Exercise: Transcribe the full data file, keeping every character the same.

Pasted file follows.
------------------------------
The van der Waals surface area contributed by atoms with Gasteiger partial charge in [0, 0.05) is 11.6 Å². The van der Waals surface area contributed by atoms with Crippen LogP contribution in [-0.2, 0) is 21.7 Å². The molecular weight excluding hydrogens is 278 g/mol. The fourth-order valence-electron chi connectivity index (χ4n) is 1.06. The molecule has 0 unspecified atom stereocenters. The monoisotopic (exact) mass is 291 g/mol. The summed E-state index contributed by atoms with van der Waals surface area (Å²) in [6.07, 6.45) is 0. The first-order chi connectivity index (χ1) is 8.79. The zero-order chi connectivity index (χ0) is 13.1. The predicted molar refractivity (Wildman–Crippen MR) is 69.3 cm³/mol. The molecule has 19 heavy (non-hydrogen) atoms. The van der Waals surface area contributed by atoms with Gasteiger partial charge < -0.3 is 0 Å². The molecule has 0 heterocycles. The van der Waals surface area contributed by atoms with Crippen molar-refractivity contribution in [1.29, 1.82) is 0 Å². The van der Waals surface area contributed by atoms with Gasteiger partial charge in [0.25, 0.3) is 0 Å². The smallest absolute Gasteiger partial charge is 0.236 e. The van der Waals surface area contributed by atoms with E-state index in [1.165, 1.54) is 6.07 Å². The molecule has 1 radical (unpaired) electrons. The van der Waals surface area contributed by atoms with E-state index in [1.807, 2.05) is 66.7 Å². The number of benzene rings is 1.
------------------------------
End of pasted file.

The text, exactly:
The van der Waals surface area contributed by atoms with Gasteiger partial charge in [0, 0.05) is 11.6 Å². The van der Waals surface area contributed by atoms with Crippen LogP contribution in [-0.2, 0) is 21.7 Å². The molecular weight excluding hydrogens is 278 g/mol. The fourth-order valence-electron chi connectivity index (χ4n) is 1.06. The molecule has 0 unspecified atom stereocenters. The monoisotopic (exact) mass is 291 g/mol. The summed E-state index contributed by atoms with van der Waals surface area (Å²) in [6.07, 6.45) is 0. The first-order chi connectivity index (χ1) is 8.79. The zero-order chi connectivity index (χ0) is 13.1. The predicted molar refractivity (Wildman–Crippen MR) is 69.3 cm³/mol. The molecule has 19 heavy (non-hydrogen) atoms. The van der Waals surface area contributed by atoms with Gasteiger partial charge < -0.3 is 0 Å². The molecule has 0 heterocycles. The van der Waals surface area contributed by atoms with Crippen molar-refractivity contribution in [1.29, 1.82) is 0 Å². The van der Waals surface area contributed by atoms with Gasteiger partial charge in [0.25, 0.3) is 0 Å². The smallest absolute Gasteiger partial charge is 0.236 e. The van der Waals surface area contributed by atoms with E-state index in [1.165, 1.54) is 6.07 Å². The molecule has 1 radical (unpaired) electrons. The van der Waals surface area contributed by atoms with E-state index in [1.807, 2.05) is 66.7 Å². The number of benzene rings is 1.